It would be fair to say that most of these musicians lived interesting lives. Some of them would probably have been wonderful to know personally. Among them would be Franz Joseph Haydn and Franz Liszt, who went out of their way to help other composers, or Felix Mendelssohn and Antonín Dvořák, two of the more stable and well-adjusted. But for others, the music is all I would have cared to know. Richard Wagner was notorious for having an obnoxious personality. Arnold Schoenberg (whose early music was wonderful, but whose later pieces sound like kitty-cats ambling randomly across a piano keyboard) was embittered and nursed a persecution complex. Gustav Mahler could be a fierce, bullying tyrant at the conductor’s podium. At least three of these men, Robert Schumann, Hugo Wolf, and Bedřich Smetana, lived out their final days in insane asylums. There is an especially haunting, troubling photograph of Hugo Wolf, whom the author regarded as the greatest writer of German art songs (Lieder). The haunted, staring, piercing eyes give some notion of a genius with a deeply troubled soul.
The reality is that while the composers portrayed were master craftsmen, some of them musical geniuses, most of them could not be considered models of Christian character. Aleksandr Scriabin, whose early piano music was beautiful, was likely crazy in his later years and certainly bizarre in his beliefs. Hector Berlioz, considered by the author to be the epitome of musical Romanticism, lived an odd and obsessive life. The great Ludwig van Beethoven had disgusting personal habits and obsessively misguided behavior that drove his nephew to attempt suicide. A few did live honorably, but most of these men’s lives were troubled, bizarre, or simply messy.
I don’t agree with every assessment made by the author. He gives too little space to a number of my favorite composers and includes a few that I would rather leave out. But on the whole, his views are informed and enlightening.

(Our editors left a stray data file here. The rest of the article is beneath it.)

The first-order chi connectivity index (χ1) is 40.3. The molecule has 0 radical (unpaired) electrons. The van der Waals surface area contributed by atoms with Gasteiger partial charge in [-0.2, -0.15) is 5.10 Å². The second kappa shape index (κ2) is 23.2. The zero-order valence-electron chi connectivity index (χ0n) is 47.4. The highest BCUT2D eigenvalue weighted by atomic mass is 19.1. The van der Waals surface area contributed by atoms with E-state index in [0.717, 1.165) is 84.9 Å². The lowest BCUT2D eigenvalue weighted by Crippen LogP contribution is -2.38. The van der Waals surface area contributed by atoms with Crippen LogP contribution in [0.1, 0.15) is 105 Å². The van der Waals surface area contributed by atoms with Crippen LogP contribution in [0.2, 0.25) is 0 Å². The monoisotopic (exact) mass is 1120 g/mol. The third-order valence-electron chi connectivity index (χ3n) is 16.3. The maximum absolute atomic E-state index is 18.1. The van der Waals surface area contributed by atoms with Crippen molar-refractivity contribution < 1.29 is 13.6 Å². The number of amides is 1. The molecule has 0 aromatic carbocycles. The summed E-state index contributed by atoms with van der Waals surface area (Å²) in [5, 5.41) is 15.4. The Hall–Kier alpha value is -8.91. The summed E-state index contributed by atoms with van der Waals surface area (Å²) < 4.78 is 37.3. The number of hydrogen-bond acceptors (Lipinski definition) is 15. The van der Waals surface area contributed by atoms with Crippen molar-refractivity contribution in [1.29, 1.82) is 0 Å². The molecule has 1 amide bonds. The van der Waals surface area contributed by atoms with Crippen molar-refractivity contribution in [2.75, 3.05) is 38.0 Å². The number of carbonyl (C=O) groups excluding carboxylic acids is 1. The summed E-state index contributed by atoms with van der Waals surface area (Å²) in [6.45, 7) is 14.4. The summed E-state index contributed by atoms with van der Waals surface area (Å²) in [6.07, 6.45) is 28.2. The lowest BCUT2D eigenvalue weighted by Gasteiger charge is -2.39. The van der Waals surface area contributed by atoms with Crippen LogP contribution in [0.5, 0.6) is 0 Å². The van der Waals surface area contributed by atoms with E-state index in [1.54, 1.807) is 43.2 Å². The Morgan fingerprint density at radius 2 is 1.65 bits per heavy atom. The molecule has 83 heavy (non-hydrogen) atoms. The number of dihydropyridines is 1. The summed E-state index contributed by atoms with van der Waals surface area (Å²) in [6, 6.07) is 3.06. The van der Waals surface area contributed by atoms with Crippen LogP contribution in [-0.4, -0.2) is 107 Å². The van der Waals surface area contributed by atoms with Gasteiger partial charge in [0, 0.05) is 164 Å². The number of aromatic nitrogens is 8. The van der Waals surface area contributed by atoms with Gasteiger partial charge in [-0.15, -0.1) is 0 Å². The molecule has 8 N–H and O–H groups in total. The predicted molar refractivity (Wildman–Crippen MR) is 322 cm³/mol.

The book’s first edition ends with a discussion of serialism, the kind of music Classical composers were writing in the mid-twentieth century. Schonberg discusses the increasing gap between composer and listening public. His book ends with a metaphorical question mark. Classical music in the mid-twentieth century certainly had lost its way, the most prominent composers of the day writing pieces which might be suitable for horror movies but not for peace of soul. I would be interested to see how he handled the later decades in later editions of his book. The table of contents indicates his later editions cover more contemporary Classical music, some of which is much more approachable than the forbidding, experimental compositions being written at the time of the first edition. Though not mentioned in his book, it’s my own view that part of the reason for the increased marginalization of Classical music today, in addition to the omnipresence of Rock, is that during the early years of Rock, much of the Classical music being written was simply unlistenable for the average concert-goer, and people were just turned off by it.
Even those who don’t listen to Classical music would find interesting information in the Lives. Schonberg’s style is a pleasure to read, and the book covers an important aspect of Western civilization.
–Graduate of Gordon-Conwell Seminary, former youth leader and mentor, Germanophile, and lover of Classical music, Dave is retired and is enjoying the cold weather of Wyoming.